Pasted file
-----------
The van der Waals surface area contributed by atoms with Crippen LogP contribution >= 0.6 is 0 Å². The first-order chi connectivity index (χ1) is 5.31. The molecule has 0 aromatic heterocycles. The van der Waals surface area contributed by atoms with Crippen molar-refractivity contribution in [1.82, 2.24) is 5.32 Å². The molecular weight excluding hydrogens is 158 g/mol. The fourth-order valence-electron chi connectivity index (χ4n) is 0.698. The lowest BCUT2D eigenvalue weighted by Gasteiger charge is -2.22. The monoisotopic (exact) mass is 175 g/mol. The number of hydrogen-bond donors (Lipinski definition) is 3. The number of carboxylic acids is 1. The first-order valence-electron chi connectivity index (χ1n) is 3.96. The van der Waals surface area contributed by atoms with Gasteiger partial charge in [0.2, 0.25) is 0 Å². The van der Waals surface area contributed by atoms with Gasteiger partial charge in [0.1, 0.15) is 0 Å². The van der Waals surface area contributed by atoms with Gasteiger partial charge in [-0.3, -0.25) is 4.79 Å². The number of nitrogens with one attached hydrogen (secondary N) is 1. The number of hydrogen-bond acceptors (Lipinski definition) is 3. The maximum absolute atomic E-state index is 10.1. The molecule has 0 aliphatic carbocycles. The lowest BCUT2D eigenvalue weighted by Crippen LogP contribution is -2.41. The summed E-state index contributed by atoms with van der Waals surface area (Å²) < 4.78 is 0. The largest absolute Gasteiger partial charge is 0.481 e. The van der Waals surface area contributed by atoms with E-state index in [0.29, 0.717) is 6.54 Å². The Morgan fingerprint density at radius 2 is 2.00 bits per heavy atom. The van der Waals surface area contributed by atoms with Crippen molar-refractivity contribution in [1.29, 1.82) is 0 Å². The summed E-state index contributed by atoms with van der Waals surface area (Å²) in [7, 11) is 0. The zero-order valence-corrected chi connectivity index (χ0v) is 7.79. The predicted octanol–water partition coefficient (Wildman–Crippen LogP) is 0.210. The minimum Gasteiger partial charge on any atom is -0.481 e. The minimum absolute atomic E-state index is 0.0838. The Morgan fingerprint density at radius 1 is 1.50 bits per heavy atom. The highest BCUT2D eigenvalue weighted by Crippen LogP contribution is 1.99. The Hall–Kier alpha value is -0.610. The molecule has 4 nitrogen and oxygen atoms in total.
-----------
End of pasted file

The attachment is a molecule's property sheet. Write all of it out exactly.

The van der Waals surface area contributed by atoms with Crippen LogP contribution >= 0.6 is 0 Å². The first-order chi connectivity index (χ1) is 5.31. The molecule has 0 aromatic heterocycles. The van der Waals surface area contributed by atoms with Crippen molar-refractivity contribution in [1.82, 2.24) is 5.32 Å². The molecular weight excluding hydrogens is 158 g/mol. The fourth-order valence-electron chi connectivity index (χ4n) is 0.698. The lowest BCUT2D eigenvalue weighted by Gasteiger charge is -2.22. The monoisotopic (exact) mass is 175 g/mol. The number of hydrogen-bond donors (Lipinski definition) is 3. The number of carboxylic acids is 1. The first-order valence-electron chi connectivity index (χ1n) is 3.96. The van der Waals surface area contributed by atoms with Gasteiger partial charge in [0.2, 0.25) is 0 Å². The van der Waals surface area contributed by atoms with Gasteiger partial charge in [0.1, 0.15) is 0 Å². The van der Waals surface area contributed by atoms with Gasteiger partial charge in [-0.3, -0.25) is 4.79 Å². The number of nitrogens with one attached hydrogen (secondary N) is 1. The number of hydrogen-bond acceptors (Lipinski definition) is 3. The maximum absolute atomic E-state index is 10.1. The molecule has 0 aliphatic carbocycles. The lowest BCUT2D eigenvalue weighted by Crippen LogP contribution is -2.41. The summed E-state index contributed by atoms with van der Waals surface area (Å²) < 4.78 is 0. The largest absolute Gasteiger partial charge is 0.481 e. The van der Waals surface area contributed by atoms with E-state index in [0.29, 0.717) is 6.54 Å². The Morgan fingerprint density at radius 2 is 2.00 bits per heavy atom. The van der Waals surface area contributed by atoms with Crippen molar-refractivity contribution in [1.29, 1.82) is 0 Å². The summed E-state index contributed by atoms with van der Waals surface area (Å²) in [7, 11) is 0. The zero-order valence-corrected chi connectivity index (χ0v) is 7.79. The predicted octanol–water partition coefficient (Wildman–Crippen LogP) is 0.210. The minimum Gasteiger partial charge on any atom is -0.481 e. The minimum absolute atomic E-state index is 0.0838. The Morgan fingerprint density at radius 1 is 1.50 bits per heavy atom. The highest BCUT2D eigenvalue weighted by Crippen LogP contribution is 1.99. The Hall–Kier alpha value is -0.610. The molecule has 4 nitrogen and oxygen atoms in total.